A beautiful, new boutique hotel called The Ellis on Peachtree has just opened in downtown Atlanta, across from the Ritz Carlton.
I recall walking along famous Peachtree Street in 1994 and noticing a newly erected historical marker in front of the empty building that was once the scene of the deadliest hotel fire in U.S. history.
The marker detailed how a predawn fire at The Winecoff Hotel had claimed the lives of 119 persons decades ago. The 15-story high-rise had no escape stairs or ladders, much less a sprinkler system. Many jumped from the upper floors to escape the smoke and flames, or in failed attempts to reach a neighboring building.
Among the 280 guests registered at the Winecoff for the night of Dec. 7, 1946, 40 were teens participating in a mock legislative event at the state capitol, sponsored by the YMCA. Some of them perished.
The tragedy impacted rural communities and small towns all across the state that lost some of their brightest young persons.
Noting that the fire had occurred in 1946, I jotted a note to myself to give the event fuller attention in a couple of years when the half-century anniversary came.
So, in 1996, I wrote a package of stories for The Christian Index about the impact of that horrific event. It was an emotional effort for so many I spoke with who suffered loss on that day.
Truett Gannon, then pastor of Smoke Rise Baptist Church in Stone Mountain, Ga., and now a recently retired professor at Mercer University’s McAfee School of Theology, was a 16-year-old participant in the Y-Club event who was awakened in a neighboring hotel to witness the tragedy firsthand.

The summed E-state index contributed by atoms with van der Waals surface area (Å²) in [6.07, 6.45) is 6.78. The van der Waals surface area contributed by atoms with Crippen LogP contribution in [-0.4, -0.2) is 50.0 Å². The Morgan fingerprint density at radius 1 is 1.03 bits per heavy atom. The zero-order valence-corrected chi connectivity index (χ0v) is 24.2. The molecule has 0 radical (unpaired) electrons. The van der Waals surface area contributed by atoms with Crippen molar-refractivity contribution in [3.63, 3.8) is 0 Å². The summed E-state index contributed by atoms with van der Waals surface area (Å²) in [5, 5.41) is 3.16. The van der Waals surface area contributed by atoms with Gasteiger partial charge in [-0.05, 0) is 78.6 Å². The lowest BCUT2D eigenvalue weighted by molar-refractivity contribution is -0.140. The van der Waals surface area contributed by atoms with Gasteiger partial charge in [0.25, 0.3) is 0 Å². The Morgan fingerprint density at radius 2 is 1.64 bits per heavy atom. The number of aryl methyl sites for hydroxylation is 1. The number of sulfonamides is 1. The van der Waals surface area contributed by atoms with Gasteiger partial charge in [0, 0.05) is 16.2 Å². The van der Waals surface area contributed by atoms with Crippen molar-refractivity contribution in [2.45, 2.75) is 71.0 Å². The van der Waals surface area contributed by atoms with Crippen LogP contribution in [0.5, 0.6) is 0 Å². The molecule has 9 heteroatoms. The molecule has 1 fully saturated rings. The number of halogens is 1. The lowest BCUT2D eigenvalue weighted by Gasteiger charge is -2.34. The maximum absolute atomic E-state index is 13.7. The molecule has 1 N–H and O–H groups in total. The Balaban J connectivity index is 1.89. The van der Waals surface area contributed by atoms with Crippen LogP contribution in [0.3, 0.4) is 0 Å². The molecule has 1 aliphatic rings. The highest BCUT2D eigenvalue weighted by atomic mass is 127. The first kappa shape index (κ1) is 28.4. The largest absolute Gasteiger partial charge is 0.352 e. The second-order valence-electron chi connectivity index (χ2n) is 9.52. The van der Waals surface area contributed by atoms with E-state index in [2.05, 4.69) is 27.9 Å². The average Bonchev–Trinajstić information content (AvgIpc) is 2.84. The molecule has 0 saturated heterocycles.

His experience with a close friend who was injured in the fire and lost several family members, and a sense of helplessness in relating to those impacted by the fire had a life-changing impact on him that memorable day.
It was a story Truett felt to be “too sacred” and “too personal” to tell often. So I was grateful when he emotionally told it me and those who read what I had written.
He recalled returning to his hometown that fateful evening and meeting with God at Cordele’s “big ditch” where he committed himself to ministry.
“All of a sudden, it made sense to me that the way to deal with death was to tell the story of Christ,” the veteran pastor told me as he reflected on that pivotal moment in his life.
Looking back over 50 years of ministry, he confessed: “My assessment of my own ministry is that, in the Lord, I’m at my best when I’m helping people deal with death. From that experience, Christ is so real… Standing beside people when [death] happens is where I’ve had my best ministry.”
Ironically, an ad in the Index during the very week of the deadly fire proclaimed the Winecoff to be “absolutely fireproof.” And it didn’t burn down. The loss was the precious lives of many within its strong walls.
The tragedy resulted in many of the fire safety practices required in multi-storied buildings around the world today.
After the fire, the Winecoff building struggled to find new life in an otherwise bustling part of downtown Atlanta. After a failed attempt as a reopened hotel, the property was given to the Georgia Baptist Convention in 1967 and served as housing for older adults for several years before being sold.
When the Olympics were in town in 1996, the lobby of the well-worn hotel served as a souvenir pin-trading business while a neglected real estate sign hung outside.
After several failed initiatives, a new hotel (with multiple fire safety features)has opened. The 15-story building — the tallest hotel in the city in 1946 — seems nearly hidden among its towering neighbors today.
Perhaps it will not only host visitors to Atlanta in the years to come, but serve as a tribute to those whose lives were cut short on that tragic day in December 1946, and be a testimony to the eternal truths that the old can become new, and that life can follow death.